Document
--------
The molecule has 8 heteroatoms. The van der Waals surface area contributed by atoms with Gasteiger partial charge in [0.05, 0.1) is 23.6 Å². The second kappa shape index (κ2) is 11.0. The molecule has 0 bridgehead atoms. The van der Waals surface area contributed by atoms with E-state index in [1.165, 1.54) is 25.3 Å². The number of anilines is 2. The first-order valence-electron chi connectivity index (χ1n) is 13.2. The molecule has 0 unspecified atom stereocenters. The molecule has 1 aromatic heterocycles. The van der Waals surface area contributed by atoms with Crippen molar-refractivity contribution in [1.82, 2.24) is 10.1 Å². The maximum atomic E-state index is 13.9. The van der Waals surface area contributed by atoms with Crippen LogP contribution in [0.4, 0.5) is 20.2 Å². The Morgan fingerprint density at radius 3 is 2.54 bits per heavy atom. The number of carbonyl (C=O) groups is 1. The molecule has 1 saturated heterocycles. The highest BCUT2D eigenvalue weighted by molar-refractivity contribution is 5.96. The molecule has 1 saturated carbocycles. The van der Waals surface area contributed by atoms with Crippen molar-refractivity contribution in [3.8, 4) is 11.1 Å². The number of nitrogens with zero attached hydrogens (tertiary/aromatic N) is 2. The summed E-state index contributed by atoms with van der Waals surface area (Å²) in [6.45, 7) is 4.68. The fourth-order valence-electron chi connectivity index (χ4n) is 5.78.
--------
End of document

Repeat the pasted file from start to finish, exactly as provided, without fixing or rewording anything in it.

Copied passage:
The molecule has 8 heteroatoms. The van der Waals surface area contributed by atoms with Gasteiger partial charge in [0.05, 0.1) is 23.6 Å². The second kappa shape index (κ2) is 11.0. The molecule has 0 bridgehead atoms. The van der Waals surface area contributed by atoms with E-state index in [1.165, 1.54) is 25.3 Å². The number of anilines is 2. The first-order valence-electron chi connectivity index (χ1n) is 13.2. The molecule has 0 unspecified atom stereocenters. The molecule has 1 aromatic heterocycles. The van der Waals surface area contributed by atoms with Crippen molar-refractivity contribution in [1.82, 2.24) is 10.1 Å². The maximum atomic E-state index is 13.9. The van der Waals surface area contributed by atoms with Crippen LogP contribution in [0.4, 0.5) is 20.2 Å². The Morgan fingerprint density at radius 3 is 2.54 bits per heavy atom. The number of carbonyl (C=O) groups is 1. The molecule has 1 saturated heterocycles. The highest BCUT2D eigenvalue weighted by molar-refractivity contribution is 5.96. The molecule has 1 saturated carbocycles. The van der Waals surface area contributed by atoms with Crippen molar-refractivity contribution in [3.8, 4) is 11.1 Å². The number of nitrogens with zero attached hydrogens (tertiary/aromatic N) is 2. The summed E-state index contributed by atoms with van der Waals surface area (Å²) in [6.45, 7) is 4.68. The fourth-order valence-electron chi connectivity index (χ4n) is 5.78.